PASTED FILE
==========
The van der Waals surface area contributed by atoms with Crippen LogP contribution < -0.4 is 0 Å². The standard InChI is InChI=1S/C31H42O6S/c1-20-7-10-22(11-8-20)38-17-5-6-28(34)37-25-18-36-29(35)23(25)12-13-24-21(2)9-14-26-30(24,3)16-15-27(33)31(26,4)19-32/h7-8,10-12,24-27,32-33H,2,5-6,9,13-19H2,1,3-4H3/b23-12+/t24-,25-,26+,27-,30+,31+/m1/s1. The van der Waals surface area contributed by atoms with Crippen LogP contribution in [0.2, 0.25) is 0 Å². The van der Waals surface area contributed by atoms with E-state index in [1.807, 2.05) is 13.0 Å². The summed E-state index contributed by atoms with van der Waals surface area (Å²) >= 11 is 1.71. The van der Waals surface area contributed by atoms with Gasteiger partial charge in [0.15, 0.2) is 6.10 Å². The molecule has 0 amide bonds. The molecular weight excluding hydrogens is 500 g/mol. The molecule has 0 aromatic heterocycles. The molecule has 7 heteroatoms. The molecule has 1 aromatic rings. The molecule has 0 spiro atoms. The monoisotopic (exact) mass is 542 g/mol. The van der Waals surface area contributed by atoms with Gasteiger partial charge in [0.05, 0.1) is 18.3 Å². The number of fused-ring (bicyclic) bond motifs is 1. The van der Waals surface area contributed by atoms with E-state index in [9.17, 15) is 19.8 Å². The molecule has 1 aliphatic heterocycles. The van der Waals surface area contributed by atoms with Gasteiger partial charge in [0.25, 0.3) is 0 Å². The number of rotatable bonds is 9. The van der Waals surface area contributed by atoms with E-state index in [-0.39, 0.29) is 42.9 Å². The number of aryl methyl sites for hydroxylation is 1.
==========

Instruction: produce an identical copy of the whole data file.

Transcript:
The van der Waals surface area contributed by atoms with Crippen LogP contribution < -0.4 is 0 Å². The standard InChI is InChI=1S/C31H42O6S/c1-20-7-10-22(11-8-20)38-17-5-6-28(34)37-25-18-36-29(35)23(25)12-13-24-21(2)9-14-26-30(24,3)16-15-27(33)31(26,4)19-32/h7-8,10-12,24-27,32-33H,2,5-6,9,13-19H2,1,3-4H3/b23-12+/t24-,25-,26+,27-,30+,31+/m1/s1. The van der Waals surface area contributed by atoms with Crippen LogP contribution in [0.2, 0.25) is 0 Å². The van der Waals surface area contributed by atoms with E-state index in [1.807, 2.05) is 13.0 Å². The summed E-state index contributed by atoms with van der Waals surface area (Å²) >= 11 is 1.71. The van der Waals surface area contributed by atoms with Gasteiger partial charge in [0.15, 0.2) is 6.10 Å². The molecule has 0 amide bonds. The molecular weight excluding hydrogens is 500 g/mol. The molecule has 0 aromatic heterocycles. The molecule has 7 heteroatoms. The molecule has 1 aromatic rings. The molecule has 0 spiro atoms. The monoisotopic (exact) mass is 542 g/mol. The van der Waals surface area contributed by atoms with Gasteiger partial charge in [0.05, 0.1) is 18.3 Å². The number of fused-ring (bicyclic) bond motifs is 1. The van der Waals surface area contributed by atoms with E-state index in [9.17, 15) is 19.8 Å². The molecule has 1 aliphatic heterocycles. The van der Waals surface area contributed by atoms with Gasteiger partial charge in [0.25, 0.3) is 0 Å². The number of rotatable bonds is 9. The van der Waals surface area contributed by atoms with E-state index in [-0.39, 0.29) is 42.9 Å². The number of aryl methyl sites for hydroxylation is 1.